â€œThe best and most beautiful things in the world cannot be seen or even touched – they must be felt with the heart.â€ ~ Helen Keller
Einsteins Theory of Relativity* in a nutshell says that in the moment that it takes you to read this sentence the room has changed around you. The unseen world is more real than the seen world and is constantly changing. Every rose that we capture in a shutter frame is for ours alone to see and share and gone in a fleeting second.
Showing roses showed me that some folks have a magician’s touch with roses. One such person is Past President of the American Rose Society, (ARS) Don Ballin. Don, prior to being elected President of ARS was president of the Northeastern Illinois Rose Society when I was a member. Don is a rose whisperer. He and his wife Paula played a role in having the rose named as our National Floral Emblem, going to Washington and watching President Ronald Reagan sign the bill into law. I’ve seen Don and Paula ‘blow’ open a rose at a National Convention with a whispered breath. They can force into bloom perfect roses suitable to win the Horace McFarland Memorial National Trophy*, not once, but more times than I can remember. And yet no one on this earth that I have seen can open a rose into the form of a perfect Heart In Nature.
With the wonder of a perfect bloom in mind can you imagine what it means to happen upon nature’s Valentine? A perfect heart opening to wish you a Happy Valentines Day. Happy Valentines Day from my perfectly formed hearts-in-nature Valentines to yours. Love, Gaga.
a theory, formulated essentially by Albert Einstein, that all motion must be defined relative to a frame of reference and that space and time are relative, rather than absolute concepts: it consists of two principal parts.
** Horace McFarland Memorial National Trophy
An entry of six -seven hybrid tea specimens, each of a different variety, correctly named and exhibited in separate containers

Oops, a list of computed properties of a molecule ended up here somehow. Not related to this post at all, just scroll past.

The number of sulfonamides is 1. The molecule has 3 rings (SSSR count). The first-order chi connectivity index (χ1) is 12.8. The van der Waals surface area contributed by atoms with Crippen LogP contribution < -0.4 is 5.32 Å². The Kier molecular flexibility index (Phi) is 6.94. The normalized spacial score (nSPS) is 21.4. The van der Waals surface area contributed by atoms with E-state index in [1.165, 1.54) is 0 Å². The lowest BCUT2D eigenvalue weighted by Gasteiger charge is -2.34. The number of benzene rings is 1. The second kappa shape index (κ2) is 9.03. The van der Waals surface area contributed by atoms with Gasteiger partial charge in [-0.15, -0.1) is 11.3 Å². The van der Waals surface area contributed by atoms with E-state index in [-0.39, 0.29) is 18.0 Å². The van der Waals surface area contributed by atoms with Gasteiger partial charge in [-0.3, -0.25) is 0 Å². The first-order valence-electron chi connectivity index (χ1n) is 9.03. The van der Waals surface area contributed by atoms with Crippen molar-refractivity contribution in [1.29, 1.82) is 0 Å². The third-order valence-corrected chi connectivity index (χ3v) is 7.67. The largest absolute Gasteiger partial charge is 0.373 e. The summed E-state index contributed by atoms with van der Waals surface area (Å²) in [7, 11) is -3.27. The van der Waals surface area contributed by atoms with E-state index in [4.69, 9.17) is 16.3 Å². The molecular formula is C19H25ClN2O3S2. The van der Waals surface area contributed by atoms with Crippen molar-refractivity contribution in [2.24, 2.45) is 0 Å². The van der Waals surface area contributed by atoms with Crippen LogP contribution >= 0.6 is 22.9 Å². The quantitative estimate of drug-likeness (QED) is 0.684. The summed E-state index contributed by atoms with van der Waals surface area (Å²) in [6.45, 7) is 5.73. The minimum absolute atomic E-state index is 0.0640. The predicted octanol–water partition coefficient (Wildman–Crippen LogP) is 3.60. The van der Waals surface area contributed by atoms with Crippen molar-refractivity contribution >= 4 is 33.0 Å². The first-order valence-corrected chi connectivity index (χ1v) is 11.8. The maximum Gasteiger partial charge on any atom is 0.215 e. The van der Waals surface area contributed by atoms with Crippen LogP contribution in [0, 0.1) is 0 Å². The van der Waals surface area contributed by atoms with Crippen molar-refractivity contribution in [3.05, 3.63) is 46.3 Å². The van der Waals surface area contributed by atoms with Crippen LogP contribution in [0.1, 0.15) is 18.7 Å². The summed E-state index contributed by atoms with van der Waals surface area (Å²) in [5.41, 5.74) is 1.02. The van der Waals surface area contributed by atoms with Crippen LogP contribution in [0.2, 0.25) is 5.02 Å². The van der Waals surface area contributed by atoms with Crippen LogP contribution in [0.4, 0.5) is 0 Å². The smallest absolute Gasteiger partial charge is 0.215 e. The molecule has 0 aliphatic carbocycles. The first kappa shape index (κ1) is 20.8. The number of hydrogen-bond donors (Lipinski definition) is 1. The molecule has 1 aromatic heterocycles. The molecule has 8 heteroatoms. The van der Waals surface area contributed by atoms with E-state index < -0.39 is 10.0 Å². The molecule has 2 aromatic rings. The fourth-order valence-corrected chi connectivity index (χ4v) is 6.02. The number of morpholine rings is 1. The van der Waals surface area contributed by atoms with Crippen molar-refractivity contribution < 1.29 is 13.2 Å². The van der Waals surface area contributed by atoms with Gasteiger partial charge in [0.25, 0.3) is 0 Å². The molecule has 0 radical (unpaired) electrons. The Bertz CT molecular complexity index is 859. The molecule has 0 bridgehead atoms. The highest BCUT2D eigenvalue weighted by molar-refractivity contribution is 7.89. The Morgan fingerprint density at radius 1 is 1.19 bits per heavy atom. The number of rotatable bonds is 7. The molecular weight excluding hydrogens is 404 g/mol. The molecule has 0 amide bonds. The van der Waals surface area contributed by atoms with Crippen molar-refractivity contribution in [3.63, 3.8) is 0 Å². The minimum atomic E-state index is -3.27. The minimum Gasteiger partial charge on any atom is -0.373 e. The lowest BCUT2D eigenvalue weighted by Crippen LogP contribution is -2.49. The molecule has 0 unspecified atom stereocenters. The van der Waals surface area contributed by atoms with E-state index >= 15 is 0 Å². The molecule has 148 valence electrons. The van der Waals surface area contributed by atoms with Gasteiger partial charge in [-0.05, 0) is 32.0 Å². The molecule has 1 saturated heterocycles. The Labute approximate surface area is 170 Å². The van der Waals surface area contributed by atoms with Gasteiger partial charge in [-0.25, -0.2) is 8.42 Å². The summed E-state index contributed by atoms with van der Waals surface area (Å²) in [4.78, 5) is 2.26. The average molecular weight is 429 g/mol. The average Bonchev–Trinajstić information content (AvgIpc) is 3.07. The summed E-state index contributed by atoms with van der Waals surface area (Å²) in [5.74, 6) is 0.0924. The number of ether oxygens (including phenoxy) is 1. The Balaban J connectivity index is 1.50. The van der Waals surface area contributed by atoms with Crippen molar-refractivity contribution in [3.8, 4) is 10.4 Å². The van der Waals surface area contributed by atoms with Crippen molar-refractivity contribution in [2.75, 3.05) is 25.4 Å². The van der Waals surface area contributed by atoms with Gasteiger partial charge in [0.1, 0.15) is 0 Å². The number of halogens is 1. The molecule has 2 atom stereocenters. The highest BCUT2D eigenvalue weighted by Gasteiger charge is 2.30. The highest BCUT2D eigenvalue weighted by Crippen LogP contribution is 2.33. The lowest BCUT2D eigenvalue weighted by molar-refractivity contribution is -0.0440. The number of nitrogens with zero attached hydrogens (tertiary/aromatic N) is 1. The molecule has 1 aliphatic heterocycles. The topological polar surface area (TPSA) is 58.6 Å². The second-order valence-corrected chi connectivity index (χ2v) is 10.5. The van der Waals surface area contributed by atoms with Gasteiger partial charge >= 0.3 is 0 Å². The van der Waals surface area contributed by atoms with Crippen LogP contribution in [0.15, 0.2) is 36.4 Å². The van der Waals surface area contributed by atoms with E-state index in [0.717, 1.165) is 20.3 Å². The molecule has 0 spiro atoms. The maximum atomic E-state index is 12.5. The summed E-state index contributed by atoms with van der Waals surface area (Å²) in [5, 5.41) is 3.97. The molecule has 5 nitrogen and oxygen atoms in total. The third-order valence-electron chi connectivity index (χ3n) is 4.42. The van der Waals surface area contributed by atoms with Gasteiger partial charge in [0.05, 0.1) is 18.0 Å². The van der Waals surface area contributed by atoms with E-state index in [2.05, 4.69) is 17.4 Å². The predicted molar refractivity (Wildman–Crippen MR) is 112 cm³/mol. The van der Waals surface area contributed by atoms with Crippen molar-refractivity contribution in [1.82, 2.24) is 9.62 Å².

â€œThe tints of autumn…a mighty flower garden blossoming under the spell of the enchanter, frost.â€
â€• John Greenleaf Whittier
Beveridge D. Fergussonâ€™s Scottish Proverbs circa 1641 proclaimed, â€œAn open confession is good for the soul.â€ I openly confess I have never planted a rose bush in the fall. I accept absolution and shall proceed with the task at hand. Its never too late to teach an old rosarian new tricks. Now why do you suppose I havenâ€™t planted a rose bush in the fall, hmmm? All the books say you may plant your roses in the spring or the fall. And I bet you noticed the rose retailers and the mail order houses had great fall sales right? They need to move that inventory, they don’t want to store plants for the winter now do they? As long as we are in the confession mode I shall tell you. I didn’t want to. Growing up in the frozen tundra on the beautiful N. shore of Lake Michigan permanently affected me. The tingle of near frostbite comes to mind, drying gloves and boots all day on heat registers and the smell of smoldering wool in school wafting from the window sill. I didn’t have the heart to plant a hardy, healthy plant, wait for a season and see if it survives the winter. Thatâ€™s it.
Roses Can Be Planted in The Fall